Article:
I’m Syed Balkhi, one of the co-founders of OptinMonster. Over 25+ million websites use one of my marketing products to grow and compete with the big guys. 100+ million people read my blogs every year to grow their website traffic, sales, and conversions. And here at OptinMonster, over 1.2 million small businesses use us to drive their email marketing campaigns!
I know a thing or two about how to grow and market a business. I’ve written this guide to email marketing as your step-by-step plan, complete with strategies, tactics, and my insider secrets.
What is Email Marketing?
Email marketing is a primary marketing channel that uses bulk emails to promote your products or services to a list of subscribers via email. Think of it as a key part of your marketing automation strategy, keeping your leads and customers in the loop and excited about what you have in store for them.
- What is Email Marketing?
- What Are the Advantages of Email Marketing?
- What Are the Disadvantages of Email Marketing?
- How to Do Email Marketing Successfully: A 5 Step Guide
- 5 Biggest Email Marketing Challenges (And How to Solve Them)
- Frequently Asked Questions About Email Marketing (FAQs)
- Email Marketing Case Studies
What Are the Advantages of Email Marketing?
- For eCommerce businesses, email marketing lets you sell products, recover abandoned carts, and increase lifetime value.
- Small business owners can use email marketing to maintain brand awareness and build relationships over time.
- Email marketing is great for SaaS companies to turn subscribers into free trial users, and free trials into paying customers.
- Bloggers and publishers use email marketing to drive traffic to their websites and affiliate links, which means more revenue.
- Enterprise clients can scale their email marketing plan to reach thousands or even millions of customers at once.
There are many benefits of email marketing:
- People check their email a lot, up to 20 times a day.
- You own your email list and can email them whenever you’d like. This is unlike social media where algorithms control your reach and engagement.
- Emails can be personalized at scale.
- Email has an extremely high ROI (return on investment) of around 3600%. Calculate the ROI of email marketing and see for yourself.
- Email is 55 times more effective at customer acquisition than Facebook and Twitter put together.
- Shoppers who receive email marketing convert 3x more than those who don’t.
While the case for email is strong, there are a few downsides. I want to make sure you have a full understanding of email marketing, so I’ll go over these disadvantages next.
What Are the Disadvantages of Email Marketing?
Email marketing, despite its effectiveness, has several disadvantages:
- Spam: Emails marked as spam can lower open rates over time and hurt deliverability. Learn how to prevent emails from going to spam.
- Inbox overwhelm: Marketing emails can get lost in an inbox filled with marketing emails. Segment your list by their engagement, and maintain a consistent by not excessive mailing schedule to combat this.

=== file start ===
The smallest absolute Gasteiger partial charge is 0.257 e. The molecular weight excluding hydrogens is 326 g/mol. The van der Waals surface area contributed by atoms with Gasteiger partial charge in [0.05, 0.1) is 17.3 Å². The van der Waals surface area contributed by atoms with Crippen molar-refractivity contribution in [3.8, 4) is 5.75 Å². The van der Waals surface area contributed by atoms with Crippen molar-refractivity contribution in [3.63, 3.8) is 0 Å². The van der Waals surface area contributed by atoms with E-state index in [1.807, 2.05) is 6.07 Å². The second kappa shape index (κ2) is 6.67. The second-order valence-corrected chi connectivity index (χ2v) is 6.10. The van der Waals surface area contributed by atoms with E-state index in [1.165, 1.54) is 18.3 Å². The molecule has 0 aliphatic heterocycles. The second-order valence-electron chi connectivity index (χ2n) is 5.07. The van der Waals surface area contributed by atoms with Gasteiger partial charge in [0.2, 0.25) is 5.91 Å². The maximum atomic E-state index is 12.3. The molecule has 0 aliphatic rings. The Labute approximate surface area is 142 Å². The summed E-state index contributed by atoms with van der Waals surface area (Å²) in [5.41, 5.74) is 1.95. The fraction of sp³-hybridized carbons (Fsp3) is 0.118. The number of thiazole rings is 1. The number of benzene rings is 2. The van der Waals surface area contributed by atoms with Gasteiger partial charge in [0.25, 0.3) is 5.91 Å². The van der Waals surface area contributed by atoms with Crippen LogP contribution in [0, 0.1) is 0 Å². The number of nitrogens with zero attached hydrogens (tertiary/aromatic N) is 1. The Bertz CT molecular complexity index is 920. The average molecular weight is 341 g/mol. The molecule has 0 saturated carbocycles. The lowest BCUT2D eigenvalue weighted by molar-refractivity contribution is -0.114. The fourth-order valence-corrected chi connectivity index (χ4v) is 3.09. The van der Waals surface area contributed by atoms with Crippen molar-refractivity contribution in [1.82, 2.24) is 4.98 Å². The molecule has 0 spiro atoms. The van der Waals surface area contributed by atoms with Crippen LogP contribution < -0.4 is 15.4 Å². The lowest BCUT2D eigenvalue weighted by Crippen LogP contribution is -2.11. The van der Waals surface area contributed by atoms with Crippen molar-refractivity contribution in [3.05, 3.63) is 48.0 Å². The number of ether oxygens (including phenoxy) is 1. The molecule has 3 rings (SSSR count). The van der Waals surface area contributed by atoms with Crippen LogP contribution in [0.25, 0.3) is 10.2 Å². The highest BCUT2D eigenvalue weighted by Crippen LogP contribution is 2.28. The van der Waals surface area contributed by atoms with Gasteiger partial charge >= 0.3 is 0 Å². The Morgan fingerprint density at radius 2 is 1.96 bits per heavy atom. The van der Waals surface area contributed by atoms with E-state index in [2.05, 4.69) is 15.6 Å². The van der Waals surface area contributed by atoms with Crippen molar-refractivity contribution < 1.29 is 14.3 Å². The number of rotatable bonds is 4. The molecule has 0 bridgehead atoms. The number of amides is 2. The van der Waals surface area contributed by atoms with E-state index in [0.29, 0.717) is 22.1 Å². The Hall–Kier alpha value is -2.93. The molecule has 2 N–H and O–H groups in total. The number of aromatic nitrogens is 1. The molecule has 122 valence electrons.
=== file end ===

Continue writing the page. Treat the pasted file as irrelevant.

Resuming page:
- Design challenges: Emails that display inconsistently across devices or email clients can hurt the reader’s experience. Using your ESP’s responsive templates will usually prevent these challenges. Services like Litmus Email Tester can show how your emails perform on various devices and clients, too.
- Regulations and compliance: Privacy regulations like GDPR, CAN-SPAM, and CCPA require ongoing attention to avoid legal conflicts. Double opt-ins, and unsubscribe links in every email will help you comply with these regulations.
- List maintenance: Inactive and unengaged subscribers must be regularly removed from email lists.
- Cost: Email marketing service providers typically charge by subscriber, which means your cost increase as your list grows. Maintaining your list, and engaging with subscribers will help ensure every subscriber is worth your investment.
How to Do Email Marketing Successfully: A 5-Step Guide
There are five things I want you to do when you’re just getting started with email marketing:
- Define Your Goals
- Choose an Email Service Provider
- Create an Optin Form to Build Your Email List
- Select the Type of Email Marketing Campaign To Send
- Track Email Marketing Metrics
Step 1: Define Your Goals
Before you spend money on an email marketing tool or type out that first email, you must identify your goals. Ask yourself:
- What do I want these subscribers to ultimately do after joining my list?
- What will convince them to join your list?
- What will you share on a regular basis to keep them interested?
- What will convince them to buy what you’re selling?
To write effective marketing emails, you need to know who you’re talking to. Are you reaching out to loyal customers or trying to win over new prospects? Understanding your audience’s age, location, interests, and buying habits will affect how you approach them in your messages. Once you know your target audience, tailor your message to them.